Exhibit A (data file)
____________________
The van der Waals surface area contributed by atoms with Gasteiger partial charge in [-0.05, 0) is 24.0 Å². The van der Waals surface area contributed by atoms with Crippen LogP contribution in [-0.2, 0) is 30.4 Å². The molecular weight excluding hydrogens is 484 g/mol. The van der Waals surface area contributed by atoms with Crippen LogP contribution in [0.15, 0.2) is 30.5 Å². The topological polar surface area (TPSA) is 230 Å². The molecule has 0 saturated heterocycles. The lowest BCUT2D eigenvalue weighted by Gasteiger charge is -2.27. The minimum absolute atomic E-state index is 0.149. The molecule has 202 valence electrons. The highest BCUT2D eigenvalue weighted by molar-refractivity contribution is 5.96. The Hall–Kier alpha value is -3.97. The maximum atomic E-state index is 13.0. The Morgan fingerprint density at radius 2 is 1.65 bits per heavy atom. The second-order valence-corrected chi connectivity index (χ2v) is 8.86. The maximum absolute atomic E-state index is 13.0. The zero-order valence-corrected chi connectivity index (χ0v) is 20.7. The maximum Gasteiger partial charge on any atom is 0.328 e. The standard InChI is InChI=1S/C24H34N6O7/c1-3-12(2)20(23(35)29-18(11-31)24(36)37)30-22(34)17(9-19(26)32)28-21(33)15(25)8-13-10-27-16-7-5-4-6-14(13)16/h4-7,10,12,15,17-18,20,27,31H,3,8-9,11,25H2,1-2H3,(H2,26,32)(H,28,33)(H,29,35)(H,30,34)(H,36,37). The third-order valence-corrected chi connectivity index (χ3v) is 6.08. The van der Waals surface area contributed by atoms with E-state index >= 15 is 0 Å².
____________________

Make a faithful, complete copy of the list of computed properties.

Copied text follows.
The van der Waals surface area contributed by atoms with Gasteiger partial charge in [-0.05, 0) is 24.0 Å². The van der Waals surface area contributed by atoms with Crippen LogP contribution in [-0.2, 0) is 30.4 Å². The molecular weight excluding hydrogens is 484 g/mol. The van der Waals surface area contributed by atoms with Crippen LogP contribution in [0.15, 0.2) is 30.5 Å². The topological polar surface area (TPSA) is 230 Å². The molecule has 0 saturated heterocycles. The lowest BCUT2D eigenvalue weighted by Gasteiger charge is -2.27. The minimum absolute atomic E-state index is 0.149. The molecule has 202 valence electrons. The highest BCUT2D eigenvalue weighted by molar-refractivity contribution is 5.96. The Hall–Kier alpha value is -3.97. The maximum atomic E-state index is 13.0. The Morgan fingerprint density at radius 2 is 1.65 bits per heavy atom. The second-order valence-corrected chi connectivity index (χ2v) is 8.86. The maximum absolute atomic E-state index is 13.0. The zero-order valence-corrected chi connectivity index (χ0v) is 20.7. The maximum Gasteiger partial charge on any atom is 0.328 e. The standard InChI is InChI=1S/C24H34N6O7/c1-3-12(2)20(23(35)29-18(11-31)24(36)37)30-22(34)17(9-19(26)32)28-21(33)15(25)8-13-10-27-16-7-5-4-6-14(13)16/h4-7,10,12,15,17-18,20,27,31H,3,8-9,11,25H2,1-2H3,(H2,26,32)(H,28,33)(H,29,35)(H,30,34)(H,36,37). The third-order valence-corrected chi connectivity index (χ3v) is 6.08. The van der Waals surface area contributed by atoms with E-state index >= 15 is 0 Å².